--- (1868)  On the condition of our knowledge of the processes in luminous hydrocarbon flames.  Proc. Am. Ass’n. Adv. Sci., Chicago meeting; Am. Journ. Sci., Vol. 47, No. 140.
--- (1869) On the geology of lower Louisiana and the rock salt deposit of Petite Anse Island.  Am. Journ. Sci., Jan.
--- (1869)  Outlines of a geological reconnaissance through a portion of Louisiana.  New Orleans Times.
--- (1869)  Gelogisches der Sudweststaaten.  Die Neue Welt, Aug. 15.
--- (1869)  Petroleum and sulphur of Calcasieu, La.  New Orleans Times, Sept. 12.
--- (1869)  Preliminary report to the New Orleans Academy of Sciences of a geological reconnaissance of Louisiana.  DeBow’s Review, Sept.
--- (1869)  Summary of the results of a late geological reconnaissance of Louisiana.  Am. Journ. Sci., Nov.
--- (1870)  Report on the geological age of the Mississippi Delta.  Rept. U.S. Eng. Dept., Washington.
--- (1870)  Homemade and commercial manures.  Holly Springs Reporter, March.
--- (1870)  Compost vs. commercial manures.  Southland, Feb.
--- (1870)  The value of cottonseed.  Southland, Sept.
--- (1870)  On the maintenance of fertility in soils.  Rural Carolinian, Nov. and Dec.
--- (1871)  On the geology of the Delta and the Mudlumps of the Passes of the Mississippi.  Am. Journ. Sci., 3rd series, Vol. 1.
--- (1871)  On the geological history of the Gulf of Mexico.  Proc. Am. Ass’n. Adv. Sci., Indianapolis meeting; Am. Journ. Sci., Dec.; Am. Naturalist, Ass’n. Number.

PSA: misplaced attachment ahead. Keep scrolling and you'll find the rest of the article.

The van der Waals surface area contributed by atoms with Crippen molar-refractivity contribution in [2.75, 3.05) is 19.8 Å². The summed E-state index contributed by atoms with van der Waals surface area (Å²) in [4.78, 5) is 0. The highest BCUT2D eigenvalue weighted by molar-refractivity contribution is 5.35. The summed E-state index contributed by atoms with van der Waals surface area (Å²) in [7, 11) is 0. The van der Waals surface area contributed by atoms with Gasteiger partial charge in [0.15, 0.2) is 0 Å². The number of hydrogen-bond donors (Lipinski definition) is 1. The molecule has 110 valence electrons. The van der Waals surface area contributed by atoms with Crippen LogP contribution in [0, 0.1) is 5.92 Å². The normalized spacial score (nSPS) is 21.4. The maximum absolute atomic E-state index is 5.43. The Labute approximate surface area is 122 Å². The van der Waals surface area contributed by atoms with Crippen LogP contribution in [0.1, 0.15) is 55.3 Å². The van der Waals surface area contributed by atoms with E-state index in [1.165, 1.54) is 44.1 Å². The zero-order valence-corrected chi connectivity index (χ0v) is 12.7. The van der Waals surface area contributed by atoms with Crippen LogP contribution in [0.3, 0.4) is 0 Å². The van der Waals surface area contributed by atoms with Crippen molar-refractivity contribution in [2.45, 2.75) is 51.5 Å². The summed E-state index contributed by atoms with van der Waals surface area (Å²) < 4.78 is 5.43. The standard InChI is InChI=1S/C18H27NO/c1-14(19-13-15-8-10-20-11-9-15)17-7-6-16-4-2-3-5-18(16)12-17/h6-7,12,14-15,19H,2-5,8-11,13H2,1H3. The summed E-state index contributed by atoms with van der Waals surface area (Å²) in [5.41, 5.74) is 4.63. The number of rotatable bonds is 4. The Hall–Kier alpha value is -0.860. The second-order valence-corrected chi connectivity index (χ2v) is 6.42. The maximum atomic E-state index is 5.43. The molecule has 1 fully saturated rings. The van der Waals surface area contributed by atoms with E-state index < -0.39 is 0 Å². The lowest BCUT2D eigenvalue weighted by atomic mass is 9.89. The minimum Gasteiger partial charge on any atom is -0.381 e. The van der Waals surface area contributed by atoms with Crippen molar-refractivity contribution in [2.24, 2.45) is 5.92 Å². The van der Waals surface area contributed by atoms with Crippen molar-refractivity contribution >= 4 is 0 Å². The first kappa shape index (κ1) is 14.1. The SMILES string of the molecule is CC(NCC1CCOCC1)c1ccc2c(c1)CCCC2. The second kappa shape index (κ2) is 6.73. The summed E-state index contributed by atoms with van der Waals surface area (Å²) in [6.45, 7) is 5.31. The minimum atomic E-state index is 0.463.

--- (1871)  Organization on the Department of Agriculture and the Mechanic Arts in the University of Mississippi.  Oxford, Mississippi, Aug.
--- (1871)  Memoir on the geology of Louisiana and the rock salt deposit on Petite Anse Island.  With plates & diagrams.  Smithsonian Contr. To Knowledge, lge.4to. (No. 248).
--- (1872)  On some point in the geology of the Southwest.   Am. Journ. Sci., Oct.
--- (1872)  On soil analyses and their utility.  Am. Journ. Sci., Dec.; Proc. Am. Ass’n. Adv. Sci., Dubuque meeting.
--- (1872)  Address on progressive agriculture and industrial education, delivered at the Mississippi State Fair, November.  Clarion Book Office.
--- (1872)  Fertilizers.  Southland, Sept. 7.
--- (1872)  Rules and principles; Agricultural problems.  Southern Farmer.
--- (1872)  The art of bread-making.  Southern Farmer.
--- (1873)  Supplemental and final report of a geological reconnaissance of the State of Louisiana.  New Orleans Acad. Of Sci., and the Bureau of Immigration.
--- (1873)  On the silt analyses of soils and clays.  Am. Ass’n. Adv. Sci., Portland meeting; Am. Journ. Sci., Oct. and Nov.
--- (1874)  Silt analyses of Mississippi soils and subsoils.  Proc. Am. Ass’n. Adv. Sci. ; Am. Journ. Sci., Jan.
--- (1874)  Note on lignite beds and their underclays.  Am. Journ. Sci., March.
--- (1874)  On Mallet’s Theory of Vulcanicity.  Am. Journ. Sci., June.
--- (1874)  On the study of natural science in the common schools.  Michigan Teacher, March; Proc. Mich. Teachers’ Ass’n., at Kalamazoo.
--- (1875)  Articles on “Artesian Wells,” “Vine Culture,” “Wines & Wine-making,” IN Johnson’s Universal Cyclopedia.